This work was supported by Forest and Wood Products Australia (FWPA) through project PNC361-1415, and partners University of the Sunshine Coast, Queensland Department of Agriculture and Fisheries, HQPlantations, Forestry Corporation of NSW, Hyne and Son Pty Ltd, Queensland University of Technology and Hancock Victoria Plantations. SP wishes to thank the Australian Research Council Centre of Excellence for Mathematical and Statistical Frontiers (project number CE140100049) for postdoctoral research funding.

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Correspondence to Steven Psaltis.

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The datasets generated during and/or analysed during the current study are available from the University of the Sunshine Coast Research Bank, DOI: https://doi.org/10.25907/00007

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Contribution of the co-authors Conceptualisation: Henri Bailleres, David J. Lee. Methodology: Steven Psaltis, Chandan Kumar, Ian Turner, Elliot J. Carr, Troy Farrell, Loic Brancheriau, Henri Bailleres, David J. Lee. Formal analysis and investigation: Steven Psaltis, Chandan Kumar, Ian Turner, Elliot J. Carr, Troy Farrell, Loic Brancheriau, Henri Bailleres, David J. Lee. Writing— original draft preparation: Steven Psaltis, Chandan Kumar. Writing — review and editing: Ian Turner, Elliot J. Carr, Troy Farrell, Loic Brancheriau, Henri Bailleres, David J. Lee; Funding acquisition: David J. Lee. Supervision: Ian Turner, Troy Farrell, Henri Bailleres, David J. Lee.

Appendix:

Appendix:

Our aim is to build a function that describes the property variation, given by

$$ s(\textbf{x}) = \sum\limits_{j = 1}^{3} d_{j} p_{j}(\textbf{x}) + \sum\limits_{i = 1}^{N} c_{i} \phi(\|\textbf{x} - \textbf{x}_{i}\|), $$
(A.1)

where p1(x) = 1, p2(x) = r, p3(x) = z, ϕ is the radial basis function, and c = (c1,c2,…,cN) and d = (d1,d2,d3) are the unknown coefficients (to be determined). There are numerous forms of radial basis functions available, such as linear, Gaussian, and multiquadric (Buhmann 2004). Here, we use a thin-plate spline radial basis function, given by Wahba (1990)

$$ \phi(\rho) = \frac{1}{8 \pi} \rho^{2} \log(\rho), $$
(A.2)

where ρ = xxi is the distance between a data point, xi, (a centre of the RBF) and a point on the surface. Nonlocal bases, i.e. those where \(\phi (\rho ) \rightarrow \infty \) as \(\rho \rightarrow \infty \), may perform better than local bases. Furthermore, the thin-plate spline is not dependent on a user-set shape parameter (Holmes and Mallick 1998), and is invariant under translation and rotation transformations (Franke 1982).

To obtain the unknown coefficients, c and d, we begin by assuming the data, yi, can be modelled as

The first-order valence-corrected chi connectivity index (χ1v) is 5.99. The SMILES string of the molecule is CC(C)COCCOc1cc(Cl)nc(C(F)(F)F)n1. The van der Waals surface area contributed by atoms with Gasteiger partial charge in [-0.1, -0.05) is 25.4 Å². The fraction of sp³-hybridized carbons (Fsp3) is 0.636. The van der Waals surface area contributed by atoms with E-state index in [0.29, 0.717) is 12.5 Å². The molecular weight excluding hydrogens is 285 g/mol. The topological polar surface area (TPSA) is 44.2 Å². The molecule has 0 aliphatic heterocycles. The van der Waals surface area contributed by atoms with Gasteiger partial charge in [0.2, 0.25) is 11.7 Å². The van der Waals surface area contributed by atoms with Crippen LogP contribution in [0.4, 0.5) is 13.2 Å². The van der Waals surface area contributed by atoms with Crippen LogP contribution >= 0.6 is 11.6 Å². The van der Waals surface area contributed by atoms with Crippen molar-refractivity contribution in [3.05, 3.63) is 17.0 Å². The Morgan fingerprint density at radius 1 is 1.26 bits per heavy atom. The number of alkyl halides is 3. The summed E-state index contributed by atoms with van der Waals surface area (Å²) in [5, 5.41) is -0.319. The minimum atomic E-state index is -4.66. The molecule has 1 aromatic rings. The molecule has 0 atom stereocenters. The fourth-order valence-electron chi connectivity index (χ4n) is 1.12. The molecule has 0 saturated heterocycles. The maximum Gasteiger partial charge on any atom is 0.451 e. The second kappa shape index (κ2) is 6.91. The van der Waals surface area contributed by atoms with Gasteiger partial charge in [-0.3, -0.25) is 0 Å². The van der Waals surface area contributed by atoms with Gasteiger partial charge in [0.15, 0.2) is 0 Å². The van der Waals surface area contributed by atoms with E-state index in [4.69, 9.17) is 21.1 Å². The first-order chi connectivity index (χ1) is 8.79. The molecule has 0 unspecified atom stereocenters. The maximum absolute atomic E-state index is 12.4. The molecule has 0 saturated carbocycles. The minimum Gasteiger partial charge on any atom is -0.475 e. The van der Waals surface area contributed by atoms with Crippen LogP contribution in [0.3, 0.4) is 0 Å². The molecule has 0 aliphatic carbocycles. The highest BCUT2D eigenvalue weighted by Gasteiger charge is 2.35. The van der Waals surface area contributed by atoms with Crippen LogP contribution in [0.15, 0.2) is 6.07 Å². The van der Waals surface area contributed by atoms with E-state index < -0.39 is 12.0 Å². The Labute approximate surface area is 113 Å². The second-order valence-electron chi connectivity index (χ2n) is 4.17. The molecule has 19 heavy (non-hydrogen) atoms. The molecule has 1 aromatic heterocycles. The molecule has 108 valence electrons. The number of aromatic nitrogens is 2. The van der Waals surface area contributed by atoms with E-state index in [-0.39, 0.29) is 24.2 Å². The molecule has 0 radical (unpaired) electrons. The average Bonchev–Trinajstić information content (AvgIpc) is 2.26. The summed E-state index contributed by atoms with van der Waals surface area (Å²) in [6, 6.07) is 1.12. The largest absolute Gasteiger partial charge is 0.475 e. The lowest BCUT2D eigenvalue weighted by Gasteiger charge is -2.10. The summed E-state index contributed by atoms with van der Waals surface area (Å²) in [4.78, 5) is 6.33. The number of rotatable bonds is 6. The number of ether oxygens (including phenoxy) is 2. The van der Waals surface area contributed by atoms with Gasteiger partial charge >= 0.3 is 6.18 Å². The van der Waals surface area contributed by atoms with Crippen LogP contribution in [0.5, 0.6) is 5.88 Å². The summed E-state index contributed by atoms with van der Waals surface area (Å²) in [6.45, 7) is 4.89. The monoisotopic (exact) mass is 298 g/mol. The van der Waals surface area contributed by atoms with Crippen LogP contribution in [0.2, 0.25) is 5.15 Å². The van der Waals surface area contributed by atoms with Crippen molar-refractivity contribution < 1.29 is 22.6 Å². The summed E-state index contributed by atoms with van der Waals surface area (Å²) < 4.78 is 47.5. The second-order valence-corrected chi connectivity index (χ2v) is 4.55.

$$ y_{i} = s(\textbf{x}_{i}) + {\epsilon}_{i}, \quad i = 1, \ldots, N, $$
(A.3)

where \({\epsilon }_{i} \sim {} N(0, \sigma ^{2})\) is the error. We must solve the minimisation problem,

$$ \min_{\textbf{c}, \textbf{d}}\frac{1}{N} {\sum}_{i = 1}^{N} \left( y_{i} - s(\textbf{x}_{i})\right)^{2} + \lambda J(s), $$
(A.4)

where λ is the smoothing parameter and J(s) is the penalty functional, given by

$$ J(s) = {\int}_{-\infty}^{\infty} {\int}_{-\infty}^{\infty} \left( s_{x_{1} x_{1}}^{2} + 2 s_{x_{1} x_{2}}^{2} + s_{x_{2} x_{2}}^{2} \right) dA. $$
(A.5)

For λ = 0, s(x) becomes a surface that interpolates the data, and as \(\lambda \rightarrow \infty \) we obtain the linear least squares solution (Wahba 1990).

Wahba (1990) shows that the solution to the minimisation problem (Eq. (A.4)) can be found by solving the linear system,

$$ \begin{array}{@{}rcl@{}} (K + N\lambda I)\textbf{c} + P\textbf{d} &= \textbf{y}, \end{array} $$
(A.6)
$$ \begin{array}{@{}rcl@{}} P^{T} \textbf{c} &= \textbf{0}, \end{array} $$
(A.7)

where K is the N × N matrix with ij th entry ϕ(xixj), P is the N × 3 matrix with (i,k) entry given by pk(xi), I is the N × N identity matrix, \({\square }^{T}\) is the transpose operator, c = (c1,…,cN)T, d = (d1,d2,d3)T, y = (y1,…,yN)T, and 0 is the 3 × 1 zero vector.

We see from Eq. (A.6) that to account for the penalty term we simply adjust the diagonal elements of K. To compute the value of λ, we utilise generalised cross validation (GCV) (Wahba 1990). This involves minimising the GCV function, V (λ), where

$$ V(\lambda) = N \|(I - A(\lambda))\textbf{y}\|^{2} / \left[ Tr(I - A(\lambda))\right]^{2}. $$
(A.8)

Tr() is the trace operator, and A(λ) is known as the influence matrix which can be calculated from (Wahba 1990)

$$ I - A(\lambda) = N \lambda Q_{2} ({Q_{2}^{T}} (K + N \lambda I) Q_{2})^{-1} {Q_{2}^{T}}. $$
(A.9)

Here, Q2 is computed from the QR decomposition of P, namely

$$ P = \left[\begin{array}{c|c} Q_{1} & Q_{2} \end{array}\right] \left[\begin{array}{cc} R\\ 0 \end{array}\right], $$
(A.10)

where \(Q_{1} \in \mathbb {R}^{N \times 3}\), \(Q_{2} \in \mathbb {R}^{N \times (N-3)}\) and R is an upper triangular matrix.

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Psaltis, S., Kumar, C., Turner, I. et al. A new approach for predicting board MOE from increment cores. Annals of Forest Science 78, 78 (2021). https://doi.org/10.1007/s13595-021-01093-w

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Keywords

  • Non-destructive evaluation (NDE)
  • Wood quality
  • Modulus of elasticity
  • Queensland southern pines
  • Sawn boards